Alfonso Cuaron, Nadine Labaki, More Foreign-Language Directors Honored by American Cinematheque

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Alfonso Cuaron, Nadine Labacki, Florian Henckel von Donnersmarck, Hirokaazu Kode-Eda and Lukas Dhont attend The 2019 Golden Globes Foreign-Language Nominees Series at the Egyptian Theatre.

Five nominated directors gathered at the Egyptian theater for the Golden Globe Foreign Language Nominees Symposium.

American Cinematheque gathered the five Golden Globe-nominated foreign language film directors — Alfonso Cuaron for Roma, Nadine Labaki for Capernaum, Lukas Dhont for Girl, Hirokazu Kora-eda for Shoplifters and Florian Henckel von Donnersmarck for Never Look Away — at the Egyptian theater for the Golden Globe Foreign Language Nominees Symposium.

A pre-panel reception was held at Liaison Restaurant + Lounge across the street from the theater where the directors and VIP guests were treated to an Italian feast of chicken parmigiana, rigatoni and grilled vegetables.

Von Donnersmarck is a three-time Globes nominee, previously nominated for The Lives of Others and The Tourist. The filmmaker spoke about what he saw as the most challenging part of going through the awards process.

“It’s always a little strange because in directing you’re used to shaping the world the way you want it and here obviously things are completely out of my control," he told The Hollywood Reporter. "That’s a novel exercise for a director.”

Belgium director Lukas Dhont was enjoying his nomination for his first full-length feature film, Girl, about a trans teen who wishes to be a ballerina. The young director said that he wanted to challenge traditional gender norms with his movie.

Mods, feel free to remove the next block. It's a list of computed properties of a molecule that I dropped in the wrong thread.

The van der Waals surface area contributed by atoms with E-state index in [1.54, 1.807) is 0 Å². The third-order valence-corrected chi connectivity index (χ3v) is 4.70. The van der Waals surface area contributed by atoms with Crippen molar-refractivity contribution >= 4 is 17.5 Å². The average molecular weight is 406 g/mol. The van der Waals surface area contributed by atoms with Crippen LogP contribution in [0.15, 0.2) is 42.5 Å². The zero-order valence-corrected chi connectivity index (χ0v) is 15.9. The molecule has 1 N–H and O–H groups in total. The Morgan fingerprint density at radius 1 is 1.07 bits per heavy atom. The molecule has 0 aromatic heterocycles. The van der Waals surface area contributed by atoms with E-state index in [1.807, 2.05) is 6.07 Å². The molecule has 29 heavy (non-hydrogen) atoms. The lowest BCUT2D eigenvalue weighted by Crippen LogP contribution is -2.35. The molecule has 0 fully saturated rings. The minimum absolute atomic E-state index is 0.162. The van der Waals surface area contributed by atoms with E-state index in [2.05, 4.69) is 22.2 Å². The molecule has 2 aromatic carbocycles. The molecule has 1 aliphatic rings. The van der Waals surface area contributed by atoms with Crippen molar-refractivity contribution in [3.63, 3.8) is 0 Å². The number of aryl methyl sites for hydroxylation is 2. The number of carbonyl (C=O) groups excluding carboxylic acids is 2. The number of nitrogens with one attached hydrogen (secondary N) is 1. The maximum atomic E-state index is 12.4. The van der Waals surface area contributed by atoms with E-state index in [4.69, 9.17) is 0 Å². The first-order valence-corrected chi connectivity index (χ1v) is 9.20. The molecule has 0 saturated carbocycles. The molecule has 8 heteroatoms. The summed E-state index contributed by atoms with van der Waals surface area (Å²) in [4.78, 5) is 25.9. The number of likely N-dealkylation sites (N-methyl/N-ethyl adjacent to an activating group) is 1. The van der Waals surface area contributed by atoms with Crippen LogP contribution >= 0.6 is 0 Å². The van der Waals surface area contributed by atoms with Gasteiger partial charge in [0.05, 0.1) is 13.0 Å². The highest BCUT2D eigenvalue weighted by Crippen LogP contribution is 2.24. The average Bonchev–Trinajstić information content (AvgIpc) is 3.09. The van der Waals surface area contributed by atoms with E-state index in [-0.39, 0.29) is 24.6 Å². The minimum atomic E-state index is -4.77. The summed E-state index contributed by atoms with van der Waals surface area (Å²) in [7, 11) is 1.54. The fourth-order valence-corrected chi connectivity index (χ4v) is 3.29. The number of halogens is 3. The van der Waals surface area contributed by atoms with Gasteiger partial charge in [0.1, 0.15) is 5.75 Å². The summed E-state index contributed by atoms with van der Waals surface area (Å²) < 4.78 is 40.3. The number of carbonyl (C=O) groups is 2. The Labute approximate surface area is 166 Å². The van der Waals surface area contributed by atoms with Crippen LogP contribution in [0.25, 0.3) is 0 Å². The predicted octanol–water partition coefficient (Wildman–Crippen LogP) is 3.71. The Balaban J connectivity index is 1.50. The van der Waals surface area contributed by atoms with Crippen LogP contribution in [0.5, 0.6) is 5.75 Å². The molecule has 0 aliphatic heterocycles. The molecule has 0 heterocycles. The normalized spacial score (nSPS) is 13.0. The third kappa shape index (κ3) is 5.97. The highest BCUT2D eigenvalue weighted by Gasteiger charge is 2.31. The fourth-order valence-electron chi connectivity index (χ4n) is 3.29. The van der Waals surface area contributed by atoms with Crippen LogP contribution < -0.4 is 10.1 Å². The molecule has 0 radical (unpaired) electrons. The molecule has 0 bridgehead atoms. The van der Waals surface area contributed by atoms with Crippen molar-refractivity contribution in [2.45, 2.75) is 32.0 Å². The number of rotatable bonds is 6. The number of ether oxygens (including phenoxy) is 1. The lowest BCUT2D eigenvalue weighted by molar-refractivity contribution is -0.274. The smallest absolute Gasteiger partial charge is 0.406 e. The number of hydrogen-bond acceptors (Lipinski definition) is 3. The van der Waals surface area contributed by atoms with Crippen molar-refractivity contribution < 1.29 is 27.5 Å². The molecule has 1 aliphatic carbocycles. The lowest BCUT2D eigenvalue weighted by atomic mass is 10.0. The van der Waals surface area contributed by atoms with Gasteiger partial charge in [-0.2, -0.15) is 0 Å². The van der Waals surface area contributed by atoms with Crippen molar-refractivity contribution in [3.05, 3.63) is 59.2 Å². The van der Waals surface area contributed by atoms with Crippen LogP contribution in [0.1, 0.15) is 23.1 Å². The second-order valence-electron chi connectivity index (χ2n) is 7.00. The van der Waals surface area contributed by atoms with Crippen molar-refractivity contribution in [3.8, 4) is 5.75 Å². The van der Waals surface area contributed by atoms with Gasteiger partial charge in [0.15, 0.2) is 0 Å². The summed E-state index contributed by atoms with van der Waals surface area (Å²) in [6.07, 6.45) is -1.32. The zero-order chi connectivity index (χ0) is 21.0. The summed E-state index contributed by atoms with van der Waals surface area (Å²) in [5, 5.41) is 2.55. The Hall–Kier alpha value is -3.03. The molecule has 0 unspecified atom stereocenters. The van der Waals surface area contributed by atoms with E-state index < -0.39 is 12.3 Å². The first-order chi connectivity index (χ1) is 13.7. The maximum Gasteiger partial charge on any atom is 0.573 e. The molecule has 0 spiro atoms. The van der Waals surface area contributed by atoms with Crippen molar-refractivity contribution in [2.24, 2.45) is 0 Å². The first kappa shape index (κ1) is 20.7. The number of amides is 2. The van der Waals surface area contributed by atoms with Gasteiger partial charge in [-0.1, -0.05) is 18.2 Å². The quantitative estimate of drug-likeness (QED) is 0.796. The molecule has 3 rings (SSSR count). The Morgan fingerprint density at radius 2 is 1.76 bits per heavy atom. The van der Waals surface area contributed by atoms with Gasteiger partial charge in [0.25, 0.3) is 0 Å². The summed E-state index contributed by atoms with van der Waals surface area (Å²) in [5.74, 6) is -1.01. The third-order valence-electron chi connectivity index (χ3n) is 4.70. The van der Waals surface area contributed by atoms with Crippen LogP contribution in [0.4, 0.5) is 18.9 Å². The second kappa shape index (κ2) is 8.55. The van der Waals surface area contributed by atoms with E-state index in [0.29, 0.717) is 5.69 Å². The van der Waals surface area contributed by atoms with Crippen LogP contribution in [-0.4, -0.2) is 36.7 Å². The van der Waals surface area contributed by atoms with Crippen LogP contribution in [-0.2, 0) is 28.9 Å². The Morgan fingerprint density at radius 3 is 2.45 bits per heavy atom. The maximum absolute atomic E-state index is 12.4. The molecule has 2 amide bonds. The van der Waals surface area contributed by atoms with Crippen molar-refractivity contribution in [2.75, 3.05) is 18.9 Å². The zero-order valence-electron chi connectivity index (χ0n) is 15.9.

“It’s based on a story I read in 2009 about this young trans girl in the world of classical dance,” Dhont said. “What really interested me as a filmmaker was the combination of this world of classical dance, which is still to date very binary and very divided into roles for men and roles for women and this young woman who really challenges that idea.”

Cuaron spoke about the line he walked between fact and fiction in making a film about his childhood housekeeper, Libo, in Roma.

“I fictionalized certain situations and incorporated society at large. To say that is my memory is not to say that it's not fiction because there’s nothing more [of a] liar than memory,” the Oscar winner said. “Memory is the biggest liar. Most of these memories I at least shared the lie with my sister and with Libo, but I would never directly say that that’s the way things happen.”

Following the reception, there was a desserts and drinks reception in the Egyptians' courtyard, where guests were able to enjoy cocktails and pastries while discussing their favorite foreign films.